As I mentioned in “What Recruiters Do,” there is a wide spread in the quality of recruiters out there. As long as you have a resume somewhere, or information about you online somewhere, recruiters are going to be looking for you.
A recruiter I’ve e-mailed with said:
Sometimes its a numbers game, and we eventually bump into someone actively looking to relocate, etc.
It is a numbers game, and typically the more people a recruiter can get in touch with, the better the chances are for them that they’ll find the person for a position they are trying to fill.
In “Technical Recruiters: How to Select a Good One” Ari talked about how to pick a good recruiter based on the way they contact you, so here are some things you can do to market yourself so that more good recruiters will find you.
#1 Have a meaningful LinkedIn intoductory paragraph
Several recruiters have told me that LinkedIn is where they live (and based on the volume of contacts I get, I believe them!) Possibly the single most important thing you can do to get good recruiters to find you is to have a LinkedIn profile, and have a good introductory paragraph about yourself. The good recruiters use this to find out what you’re passionate about, what you’re currently doing, and what would be interesting enough to get you to change jobs.
Job Tips For Geeks has a little more to say about using LinkedIn too: “LinkedIn Spam (?) and Recruiters: A Guide for Geeks”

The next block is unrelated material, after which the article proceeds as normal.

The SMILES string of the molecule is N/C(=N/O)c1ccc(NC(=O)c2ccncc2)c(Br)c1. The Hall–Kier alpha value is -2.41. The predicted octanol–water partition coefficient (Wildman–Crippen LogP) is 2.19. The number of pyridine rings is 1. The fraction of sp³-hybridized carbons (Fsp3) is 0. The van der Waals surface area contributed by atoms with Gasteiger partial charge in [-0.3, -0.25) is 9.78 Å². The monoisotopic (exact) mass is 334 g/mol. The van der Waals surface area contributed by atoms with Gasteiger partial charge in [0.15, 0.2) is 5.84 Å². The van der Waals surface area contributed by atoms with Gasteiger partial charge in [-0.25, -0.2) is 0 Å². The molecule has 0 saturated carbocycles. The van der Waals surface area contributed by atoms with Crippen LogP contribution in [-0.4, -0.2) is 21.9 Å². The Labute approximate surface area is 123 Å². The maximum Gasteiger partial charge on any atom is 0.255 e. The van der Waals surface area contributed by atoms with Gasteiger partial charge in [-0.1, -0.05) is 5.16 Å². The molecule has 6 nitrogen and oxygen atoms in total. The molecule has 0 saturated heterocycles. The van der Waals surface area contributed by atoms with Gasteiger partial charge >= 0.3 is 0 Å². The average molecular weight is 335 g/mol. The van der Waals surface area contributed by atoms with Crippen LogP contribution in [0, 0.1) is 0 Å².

#2 Tell Recruiters What You Want
When recruiters contact you, tell them what you want. Have a canned response that tells them exactly what you’re looking for (or what kind of crazy thing you’d have to see to even consider moving), and they won’t bug you again until they have it for you. Job Tips For Geeks sums this this up nicely
If you don’t want recruiters to waste your time contacting you about every job order that comes across their desk, politely let recruiters know what type of job would interest you.
Recruiters have massive databases and tools at their disposal, (a recruiter just recently pointed me to a new (to me) one: Connectifier, started by some ex-Googlers), and once they know what you’re looking for, your chances of hearing about something great go way up.
There are even things out there as crazy as “Do Not Hire” lists. The Wall Street Journal talked about this in 2010: How a Black Mark Can Derail a Job Search.
To the celebratory cheers of your co-workers and friends, delete your LinkedIn account due to ‘Recruiter Spam’. You won’t get any more InMails, but the bad recruiters are going to find your Github username, your e-mail address, your unlisted phone number, your Grandmother’s address, and they aren’t going to leave you alone.